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Matrix-matrix multiplication can be simply called *matrix multiplication*, and should not be confused with the Hadamard product. .. _subsec_lin-algebra-norms: Norms ----- Some of the most useful operators in linear algebra are *norms*. Informally, the norm of a vector tells us how *big* a vector is. The notion of *size* under consideration here concerns not dimensionality but rather the magnitude of the components. In linear algebra, a vector norm is a function :math:f that maps a vector to a scalar, satisfying a handful of properties. Given any vector :math:\mathbf{x}, the first property says that if we scale all the elements of a vector by a constant factor :math:\alpha, its norm also scales by the *absolute value* of the same constant factor: .. math:: f(\alpha \mathbf{x}) = |\alpha| f(\mathbf{x}). The second property is the familiar triangle inequality: .. math:: f(\mathbf{x} + \mathbf{y}) \leq f(\mathbf{x}) + f(\mathbf{y}). The third property simply says that the norm must be non-negative: .. math:: f(\mathbf{x}) \geq 0. That makes sense, as in most contexts the smallest *size* for anything is 0. The final property requires that the smallest norm is achieved and only achieved by a vector consisting of all zeros. .. math:: \forall i, [\mathbf{x}]_i = 0 \Leftrightarrow f(\mathbf{x})=0. You might notice that norms sound a lot like measures of distance. And if you remember Euclidean distances (think Pythagoras’ theorem) from grade school, then the concepts of non-negativity and the triangle inequality might ring a bell. In fact, the Euclidean distance is a norm: specifically it is the :math:L_2 norm. Suppose that the elements in the :math:n-dimensional vector :math:\mathbf{x} are :math:x_1, \ldots, x_n. The :math:L_2 *norm* of :math:\mathbf{x} is the square root of the sum of the squares of the vector elements: .. math:: \|\mathbf{x}\|_2 = \sqrt{\sum_{i=1}^n x_i^2}, where the subscript :math:2 is often omitted in :math:L_2 norms, i.e., :math:\|\mathbf{x}\| is equivalent to :math:\|\mathbf{x}\|_2. In code, we can calculate the :math:L_2 norm of a vector as follows. .. raw:: html
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.. code:: python u = np.array([3, -4]) np.linalg.norm(u) .. parsed-literal:: :class: output array(5.) .. raw:: html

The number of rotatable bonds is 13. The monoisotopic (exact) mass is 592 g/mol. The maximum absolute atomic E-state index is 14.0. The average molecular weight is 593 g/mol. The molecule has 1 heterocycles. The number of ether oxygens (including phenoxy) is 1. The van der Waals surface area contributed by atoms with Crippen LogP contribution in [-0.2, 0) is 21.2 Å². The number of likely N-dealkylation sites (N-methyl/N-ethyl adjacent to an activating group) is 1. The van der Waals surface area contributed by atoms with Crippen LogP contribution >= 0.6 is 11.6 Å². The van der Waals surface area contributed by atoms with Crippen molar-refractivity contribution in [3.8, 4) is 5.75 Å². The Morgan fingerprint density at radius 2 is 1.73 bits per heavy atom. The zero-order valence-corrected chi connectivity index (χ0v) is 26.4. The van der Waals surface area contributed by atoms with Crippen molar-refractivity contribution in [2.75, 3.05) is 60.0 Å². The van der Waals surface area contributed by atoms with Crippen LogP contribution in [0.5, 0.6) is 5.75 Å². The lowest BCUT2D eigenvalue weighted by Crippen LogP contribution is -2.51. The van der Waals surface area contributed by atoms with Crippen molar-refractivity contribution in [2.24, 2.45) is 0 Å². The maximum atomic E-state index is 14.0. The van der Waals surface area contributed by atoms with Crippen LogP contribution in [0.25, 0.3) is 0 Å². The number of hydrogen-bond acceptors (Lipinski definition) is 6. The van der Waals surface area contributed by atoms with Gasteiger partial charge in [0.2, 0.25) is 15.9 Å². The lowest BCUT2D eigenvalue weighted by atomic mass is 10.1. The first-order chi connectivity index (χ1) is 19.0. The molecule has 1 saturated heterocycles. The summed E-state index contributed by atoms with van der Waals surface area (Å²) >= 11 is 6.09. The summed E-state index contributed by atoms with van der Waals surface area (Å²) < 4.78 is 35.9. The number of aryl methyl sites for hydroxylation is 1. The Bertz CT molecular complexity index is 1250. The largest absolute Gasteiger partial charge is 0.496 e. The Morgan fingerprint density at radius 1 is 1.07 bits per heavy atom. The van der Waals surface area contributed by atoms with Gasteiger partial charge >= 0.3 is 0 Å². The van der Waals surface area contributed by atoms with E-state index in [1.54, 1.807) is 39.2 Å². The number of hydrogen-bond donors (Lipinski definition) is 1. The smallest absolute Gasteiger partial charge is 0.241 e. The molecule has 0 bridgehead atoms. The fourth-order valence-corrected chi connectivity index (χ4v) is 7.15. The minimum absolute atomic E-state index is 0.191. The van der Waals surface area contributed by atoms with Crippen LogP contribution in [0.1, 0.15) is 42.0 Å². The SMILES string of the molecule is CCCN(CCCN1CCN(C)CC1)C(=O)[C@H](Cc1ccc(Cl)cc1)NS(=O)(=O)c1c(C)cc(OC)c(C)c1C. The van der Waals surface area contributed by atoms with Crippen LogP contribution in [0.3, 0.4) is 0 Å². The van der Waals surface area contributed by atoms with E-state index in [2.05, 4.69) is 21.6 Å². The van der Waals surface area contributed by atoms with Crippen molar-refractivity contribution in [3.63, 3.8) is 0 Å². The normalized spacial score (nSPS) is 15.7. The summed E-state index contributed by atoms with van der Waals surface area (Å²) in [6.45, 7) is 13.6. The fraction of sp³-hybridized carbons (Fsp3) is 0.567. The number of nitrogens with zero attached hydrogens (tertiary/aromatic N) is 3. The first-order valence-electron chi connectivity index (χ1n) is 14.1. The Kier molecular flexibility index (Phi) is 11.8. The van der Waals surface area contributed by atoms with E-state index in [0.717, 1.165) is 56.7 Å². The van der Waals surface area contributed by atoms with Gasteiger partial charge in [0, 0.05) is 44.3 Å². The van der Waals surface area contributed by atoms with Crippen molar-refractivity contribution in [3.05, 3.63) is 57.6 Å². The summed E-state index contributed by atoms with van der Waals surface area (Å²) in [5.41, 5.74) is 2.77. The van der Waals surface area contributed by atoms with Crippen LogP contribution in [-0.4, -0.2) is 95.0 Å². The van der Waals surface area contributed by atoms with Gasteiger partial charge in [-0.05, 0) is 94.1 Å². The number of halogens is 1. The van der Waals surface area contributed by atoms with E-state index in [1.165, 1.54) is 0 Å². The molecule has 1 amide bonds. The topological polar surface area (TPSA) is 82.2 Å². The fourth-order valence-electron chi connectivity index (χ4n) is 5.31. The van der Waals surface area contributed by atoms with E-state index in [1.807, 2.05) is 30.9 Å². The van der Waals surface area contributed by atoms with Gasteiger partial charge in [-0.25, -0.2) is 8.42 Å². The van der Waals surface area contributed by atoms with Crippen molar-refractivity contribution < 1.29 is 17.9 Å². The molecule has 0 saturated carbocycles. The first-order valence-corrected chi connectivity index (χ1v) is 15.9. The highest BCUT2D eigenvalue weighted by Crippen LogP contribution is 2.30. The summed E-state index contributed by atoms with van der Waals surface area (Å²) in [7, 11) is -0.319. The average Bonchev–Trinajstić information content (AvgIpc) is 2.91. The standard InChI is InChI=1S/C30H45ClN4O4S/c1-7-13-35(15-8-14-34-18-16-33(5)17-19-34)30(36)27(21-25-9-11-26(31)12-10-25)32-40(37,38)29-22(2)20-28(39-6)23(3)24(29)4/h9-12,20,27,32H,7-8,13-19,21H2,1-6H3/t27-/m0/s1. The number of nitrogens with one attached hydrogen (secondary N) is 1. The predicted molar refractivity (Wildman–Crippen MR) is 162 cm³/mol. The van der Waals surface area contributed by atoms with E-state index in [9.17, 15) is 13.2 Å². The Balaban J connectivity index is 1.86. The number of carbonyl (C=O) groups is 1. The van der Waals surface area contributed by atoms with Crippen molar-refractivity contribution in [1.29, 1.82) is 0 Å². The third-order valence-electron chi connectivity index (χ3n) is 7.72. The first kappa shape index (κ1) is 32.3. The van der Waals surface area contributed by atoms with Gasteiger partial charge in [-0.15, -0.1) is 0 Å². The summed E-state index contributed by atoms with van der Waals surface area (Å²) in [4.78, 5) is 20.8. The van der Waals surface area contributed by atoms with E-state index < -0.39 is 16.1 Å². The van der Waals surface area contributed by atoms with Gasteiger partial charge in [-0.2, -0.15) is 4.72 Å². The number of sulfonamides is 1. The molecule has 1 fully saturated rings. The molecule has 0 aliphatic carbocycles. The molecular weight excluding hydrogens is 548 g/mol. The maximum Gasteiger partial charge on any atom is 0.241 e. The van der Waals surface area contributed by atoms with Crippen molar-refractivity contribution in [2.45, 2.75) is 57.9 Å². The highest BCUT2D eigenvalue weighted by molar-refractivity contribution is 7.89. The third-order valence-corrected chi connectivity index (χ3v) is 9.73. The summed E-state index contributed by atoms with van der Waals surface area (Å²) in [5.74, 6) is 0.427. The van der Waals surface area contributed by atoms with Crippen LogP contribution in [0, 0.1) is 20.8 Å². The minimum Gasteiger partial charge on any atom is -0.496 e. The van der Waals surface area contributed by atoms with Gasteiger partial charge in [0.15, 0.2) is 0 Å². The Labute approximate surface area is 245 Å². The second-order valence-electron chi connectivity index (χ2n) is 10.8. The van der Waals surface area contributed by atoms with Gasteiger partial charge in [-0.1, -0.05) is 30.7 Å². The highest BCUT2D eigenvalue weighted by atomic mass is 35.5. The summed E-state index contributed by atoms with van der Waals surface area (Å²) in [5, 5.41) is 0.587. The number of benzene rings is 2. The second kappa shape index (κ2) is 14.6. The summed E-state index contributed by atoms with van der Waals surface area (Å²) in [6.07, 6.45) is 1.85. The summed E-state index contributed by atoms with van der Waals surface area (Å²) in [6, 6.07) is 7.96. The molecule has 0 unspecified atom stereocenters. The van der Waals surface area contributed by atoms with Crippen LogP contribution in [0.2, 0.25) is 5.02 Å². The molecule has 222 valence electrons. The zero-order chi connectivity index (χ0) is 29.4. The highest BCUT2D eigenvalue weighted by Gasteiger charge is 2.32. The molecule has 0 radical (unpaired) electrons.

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.. code:: python u = torch.tensor([3.0, -4.0]) torch.norm(u) .. parsed-literal:: :class: output tensor(5.) .. raw:: html
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.. code:: python u = tf.constant([3.0, -4.0]) tf.norm(u) .. parsed-literal:: :class: output .. raw:: html
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In deep learning, we work more often with the squared :math:L_2 norm. You will also frequently encounter the :math:L_1 *norm*, which is expressed as the sum of the absolute values of the vector elements: .. math:: \|\mathbf{x}\|_1 = \sum_{i=1}^n \left|x_i \right|. As compared with the :math:L_2 norm, it is less influenced by outliers. To calculate the :math:L_1 norm, we compose the absolute value function with a sum over the elements. .. raw:: html
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.. code:: python np.abs(u).sum() .. parsed-literal:: :class: output array(7.) .. raw:: html
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.. code:: python torch.abs(u).sum() .. parsed-literal:: :class: output tensor(7.) .. raw:: html
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.. code:: python tf.reduce_sum(tf.abs(u)) .. parsed-literal:: :class: output .. raw:: html
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Both the :math:L_2 norm and the :math:L_1 norm are special cases of the more general :math:L_p *norm*: .. math:: \|\mathbf{x}\|_p = \left(\sum_{i=1}^n \left|x_i \right|^p \right)^{1/p}. Analogous to :math:L_2 norms of vectors, the *Frobenius norm* of a matrix :math:\mathbf{X} \in \mathbb{R}^{m \times n} is the square root of the sum of the squares of the matrix elements: .. math:: \|\mathbf{X}\|_F = \sqrt{\sum_{i=1}^m \sum_{j=1}^n x_{ij}^2}. The Frobenius norm satisfies all the properties of vector norms. It behaves as if it were an :math:L_2 norm of a matrix-shaped vector. Invoking the following function will calculate the Frobenius norm of a matrix. .. raw:: html